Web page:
This summer, the Idaho Botanical Garden is bringing in acclaimed national artists LeAnn Rimes, Bob Weir, Lyle Lovett and Randy Travis. Rimes kicked off the series earlier this week. These shows, called the Outlaw Field Concert Series, evolved out of a partnership with the Knitting Factory and will be the largest events ever held at the garden, expecting to outnumber their highest attended fundraiser—a benefit for Hurricane Katrina victims—by almost 2,000 people.
Earlier this year, the Knitting Factory was looking to create a series of family-friendly shows. With venues like Merrill Park and Sandy Point Beach no longer available, the Knitting Factory's Greg Marchant said that they wanted a small to mid-sized venue for an intimate, outdoor show. The garden have always wanted to host events of this caliber, said Doreen Martinek, IBG's events and marketing manager. Though their schedule is full of local music shows in the smaller meditation garden and assorted private parties and weddings, IBG was eager to offer dates to create a special concert series ... this time, opening their gates to up to 2,500 people.
Marchant says that even though that sounds like a lot, it isn't. "When you consider that the Knitting Factory club, the Big Easy, can fit 1,000 and the Idaho Center Amphitheatre seats 11,000, twenty-five hundred is a pretty small show," he says.
The event will be held in the largest section of the botanical gardens, Outlaw Field, next to the penitentiary. Historically, it was a recreation area for prisoners, where many a murderer played a rousing game of baseball in the 1930s and 1940s for the prison team, "The Outlaws." It is currently used as an overflow parking lot for other events in the garden. The price tags of $35 and $50 are for open seating on the lawn in two sections, one farther away from the stage.
Whoa. Concert-goers are expected to pay $50 to sit in a parking lot?
Yes they are, said Elizabeth Dickey with the IBG. The actual gardens provide beautiful surroundings on all sides.
Accommodations aside, word that Grammy winners and rock legends are coming to Boise has some people buzzing. Hosting them in a venue that has never accommodated more than 600 guests even has a few people questioning the practicality of such an event. But the Knitting factory is non-plussed. When questioned about how organizers would be able to keep people from watching the concert from the Tablerock trails, which offer a lovely—and free—view of the garden, or loitering outside the garden fence, the Knitting Factory's Chris Moore expressed little concern about interlopers. For both Moore and Marchant, putting on large shows in a new setting doesn't seem to pose a problem. From the many outdoor shows the Knitting Factory has coordinated in Sun Valley, Brundage and Eagle, Marchant is confident they can assess the space and deliver the best ratio of security staff to audience size. "Besides, none of these are very volatile events," says Marchant.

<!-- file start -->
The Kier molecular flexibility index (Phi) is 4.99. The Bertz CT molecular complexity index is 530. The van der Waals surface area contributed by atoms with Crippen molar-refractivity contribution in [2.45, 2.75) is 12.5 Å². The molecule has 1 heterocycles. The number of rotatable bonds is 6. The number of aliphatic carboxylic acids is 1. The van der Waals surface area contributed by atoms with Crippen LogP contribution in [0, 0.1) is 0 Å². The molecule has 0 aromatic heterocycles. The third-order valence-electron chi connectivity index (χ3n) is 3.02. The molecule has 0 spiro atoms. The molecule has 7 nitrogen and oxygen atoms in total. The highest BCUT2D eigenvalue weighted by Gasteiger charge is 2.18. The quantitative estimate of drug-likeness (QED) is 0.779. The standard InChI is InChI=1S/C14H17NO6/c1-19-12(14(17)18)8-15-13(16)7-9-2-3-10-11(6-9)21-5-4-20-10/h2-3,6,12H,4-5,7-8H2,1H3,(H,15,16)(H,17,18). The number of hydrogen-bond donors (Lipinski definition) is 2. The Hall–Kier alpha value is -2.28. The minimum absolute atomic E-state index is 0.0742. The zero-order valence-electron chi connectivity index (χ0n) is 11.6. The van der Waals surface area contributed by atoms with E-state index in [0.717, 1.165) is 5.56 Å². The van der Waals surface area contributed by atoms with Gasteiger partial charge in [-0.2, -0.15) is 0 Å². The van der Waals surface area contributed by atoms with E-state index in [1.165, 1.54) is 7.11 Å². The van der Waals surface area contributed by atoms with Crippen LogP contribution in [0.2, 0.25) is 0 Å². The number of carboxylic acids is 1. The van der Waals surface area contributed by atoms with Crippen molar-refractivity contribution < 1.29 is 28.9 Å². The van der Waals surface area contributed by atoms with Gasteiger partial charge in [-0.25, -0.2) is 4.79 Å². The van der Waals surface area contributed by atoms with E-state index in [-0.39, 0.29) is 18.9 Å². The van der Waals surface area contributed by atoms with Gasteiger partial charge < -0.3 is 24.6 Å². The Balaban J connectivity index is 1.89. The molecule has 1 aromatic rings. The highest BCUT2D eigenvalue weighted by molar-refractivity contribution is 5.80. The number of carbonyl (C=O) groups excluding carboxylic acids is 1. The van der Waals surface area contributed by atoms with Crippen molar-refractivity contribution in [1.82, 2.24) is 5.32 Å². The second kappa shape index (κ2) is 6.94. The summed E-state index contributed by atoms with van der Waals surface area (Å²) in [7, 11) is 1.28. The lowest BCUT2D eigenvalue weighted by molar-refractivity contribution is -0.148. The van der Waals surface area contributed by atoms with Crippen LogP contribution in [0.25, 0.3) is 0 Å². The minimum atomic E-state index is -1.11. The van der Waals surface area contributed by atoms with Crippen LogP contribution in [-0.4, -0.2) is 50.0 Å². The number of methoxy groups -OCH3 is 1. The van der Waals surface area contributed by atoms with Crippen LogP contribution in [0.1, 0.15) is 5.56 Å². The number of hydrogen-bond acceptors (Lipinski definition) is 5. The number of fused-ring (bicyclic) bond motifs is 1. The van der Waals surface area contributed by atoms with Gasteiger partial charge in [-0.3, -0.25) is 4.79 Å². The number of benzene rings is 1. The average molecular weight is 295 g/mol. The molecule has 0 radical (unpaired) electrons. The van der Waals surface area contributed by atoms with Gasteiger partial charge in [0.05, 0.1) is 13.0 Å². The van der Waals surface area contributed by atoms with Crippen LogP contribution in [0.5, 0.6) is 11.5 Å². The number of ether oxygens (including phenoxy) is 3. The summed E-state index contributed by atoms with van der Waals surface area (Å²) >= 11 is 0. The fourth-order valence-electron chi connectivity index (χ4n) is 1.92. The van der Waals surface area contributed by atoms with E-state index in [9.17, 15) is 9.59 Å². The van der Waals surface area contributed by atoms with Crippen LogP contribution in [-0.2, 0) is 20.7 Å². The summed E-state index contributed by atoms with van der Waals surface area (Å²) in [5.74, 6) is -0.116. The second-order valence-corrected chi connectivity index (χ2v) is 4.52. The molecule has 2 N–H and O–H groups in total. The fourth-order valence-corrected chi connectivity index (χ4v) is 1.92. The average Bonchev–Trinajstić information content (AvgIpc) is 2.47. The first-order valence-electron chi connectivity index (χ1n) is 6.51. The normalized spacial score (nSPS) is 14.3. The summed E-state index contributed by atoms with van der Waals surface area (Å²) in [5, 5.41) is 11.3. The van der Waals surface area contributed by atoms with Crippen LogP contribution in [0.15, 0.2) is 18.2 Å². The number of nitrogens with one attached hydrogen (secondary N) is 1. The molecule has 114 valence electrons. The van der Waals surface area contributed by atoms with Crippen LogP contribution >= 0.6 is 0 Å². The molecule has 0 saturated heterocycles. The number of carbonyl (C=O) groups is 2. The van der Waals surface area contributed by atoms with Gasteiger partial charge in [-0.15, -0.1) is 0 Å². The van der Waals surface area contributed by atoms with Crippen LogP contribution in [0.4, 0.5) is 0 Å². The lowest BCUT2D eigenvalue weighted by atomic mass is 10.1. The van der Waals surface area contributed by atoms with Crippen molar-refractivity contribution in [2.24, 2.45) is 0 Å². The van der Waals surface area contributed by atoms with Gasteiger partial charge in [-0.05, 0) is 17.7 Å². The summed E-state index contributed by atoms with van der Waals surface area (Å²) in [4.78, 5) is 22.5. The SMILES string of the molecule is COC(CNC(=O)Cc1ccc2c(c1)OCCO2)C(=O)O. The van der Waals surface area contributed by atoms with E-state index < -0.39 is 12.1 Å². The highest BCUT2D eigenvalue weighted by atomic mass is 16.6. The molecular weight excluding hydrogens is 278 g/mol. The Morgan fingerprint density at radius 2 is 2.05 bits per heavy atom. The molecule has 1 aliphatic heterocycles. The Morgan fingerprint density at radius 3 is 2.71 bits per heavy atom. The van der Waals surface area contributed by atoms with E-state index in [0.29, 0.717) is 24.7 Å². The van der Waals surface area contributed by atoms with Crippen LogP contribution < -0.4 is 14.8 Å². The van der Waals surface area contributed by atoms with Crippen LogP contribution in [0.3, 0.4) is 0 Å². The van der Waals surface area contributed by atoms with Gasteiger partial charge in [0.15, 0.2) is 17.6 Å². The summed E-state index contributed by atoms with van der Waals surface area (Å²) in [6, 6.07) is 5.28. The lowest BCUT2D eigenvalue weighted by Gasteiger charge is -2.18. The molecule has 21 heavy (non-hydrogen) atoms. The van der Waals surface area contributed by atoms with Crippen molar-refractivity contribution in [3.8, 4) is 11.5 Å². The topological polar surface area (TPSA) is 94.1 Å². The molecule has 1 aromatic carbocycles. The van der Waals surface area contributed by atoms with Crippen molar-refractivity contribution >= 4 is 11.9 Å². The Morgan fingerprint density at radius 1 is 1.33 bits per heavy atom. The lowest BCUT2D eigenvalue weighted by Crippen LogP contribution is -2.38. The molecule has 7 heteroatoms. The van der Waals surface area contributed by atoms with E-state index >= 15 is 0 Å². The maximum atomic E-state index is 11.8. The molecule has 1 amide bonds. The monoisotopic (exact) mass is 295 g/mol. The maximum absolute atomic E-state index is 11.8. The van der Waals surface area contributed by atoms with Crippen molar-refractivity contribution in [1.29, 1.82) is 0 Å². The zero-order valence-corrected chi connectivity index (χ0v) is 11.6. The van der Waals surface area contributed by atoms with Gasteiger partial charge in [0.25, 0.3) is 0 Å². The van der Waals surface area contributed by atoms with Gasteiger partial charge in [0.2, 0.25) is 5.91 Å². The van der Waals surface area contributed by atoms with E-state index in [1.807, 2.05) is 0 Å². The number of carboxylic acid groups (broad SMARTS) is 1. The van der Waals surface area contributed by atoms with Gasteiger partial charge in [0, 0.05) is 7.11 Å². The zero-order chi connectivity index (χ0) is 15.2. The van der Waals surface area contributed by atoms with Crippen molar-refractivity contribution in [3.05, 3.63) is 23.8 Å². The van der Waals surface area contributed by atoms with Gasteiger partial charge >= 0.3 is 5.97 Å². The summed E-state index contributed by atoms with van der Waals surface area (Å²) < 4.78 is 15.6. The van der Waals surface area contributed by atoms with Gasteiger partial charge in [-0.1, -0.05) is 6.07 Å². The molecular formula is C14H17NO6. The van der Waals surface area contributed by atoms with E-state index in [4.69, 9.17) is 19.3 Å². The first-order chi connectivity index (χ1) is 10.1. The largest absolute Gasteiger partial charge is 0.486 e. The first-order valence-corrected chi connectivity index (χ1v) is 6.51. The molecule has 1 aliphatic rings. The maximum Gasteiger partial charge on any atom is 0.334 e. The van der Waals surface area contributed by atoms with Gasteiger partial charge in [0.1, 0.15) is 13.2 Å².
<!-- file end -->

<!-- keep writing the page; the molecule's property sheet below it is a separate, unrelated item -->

To be fair, Lovett, Weir and Travis should—like Rimes—put on mellow, kick-back-on-your-picnic-blanket show. Undoubtedly, the lyrics to Lovett's "Friend of the Devil" will ring out with special meaning in the shadow of the penitentiary.
Lovett, Weir and Travis often play outdoor shows featuring their greatest hits, a surefire way to please longtime fans. The appeal of these acts is often largely nostalgic and gives people the opportunity to introduce their kids to music that they themselves have loved for a long time.
LeAnn Rimes, however, took time off from a highly publicized opening slot for Kenny Chesney to stop in Boise and play to a much smaller crowd than she probably did before she arrived in town. Before coming to Boise last Monday, Rimes was scheduled to play the Amphitheater at Clark County in Portland, which seats 18,000. After Boise, she'll sing at the MGM Grand in Las Vegas on Friday.
Rimes' resume includes being the youngest person to win a Grammy, the only country singer to win the Grammy for Best New Artist, and the distinction of selling over 37 million albums worldwide. Lovett's 30-year career has netted him four Grammys (along with the notoriety of being Julia Robert's ex-husband). Weir, who will be performing with his current band, Ratdog, is sure to pull some gracefully aging fans of his 30-year career with the Grateful Dead. Lastly Travis, with 16 No. 1 hits on Billboard's country charts and 12 studio albums behind him, is etched into the history of country music.
Based on current ticket sales, Moore said that Lovett and Weir are expected to sell out, and Travis should net over 2,000 attendees.
June 23, 5:30 p.m., Bob Weir and Ratdog with Government Mule; July 22, 7 p.m., Lyle Lovett; August 8, 7 p.m., Randy Travis. Tickets are $35 and $50. For more information, call the garden at 208-343-8649 or visit idahobotanicalgarden.org. Idaho Botanical Garden, 2355 Old Penitentiary Rd.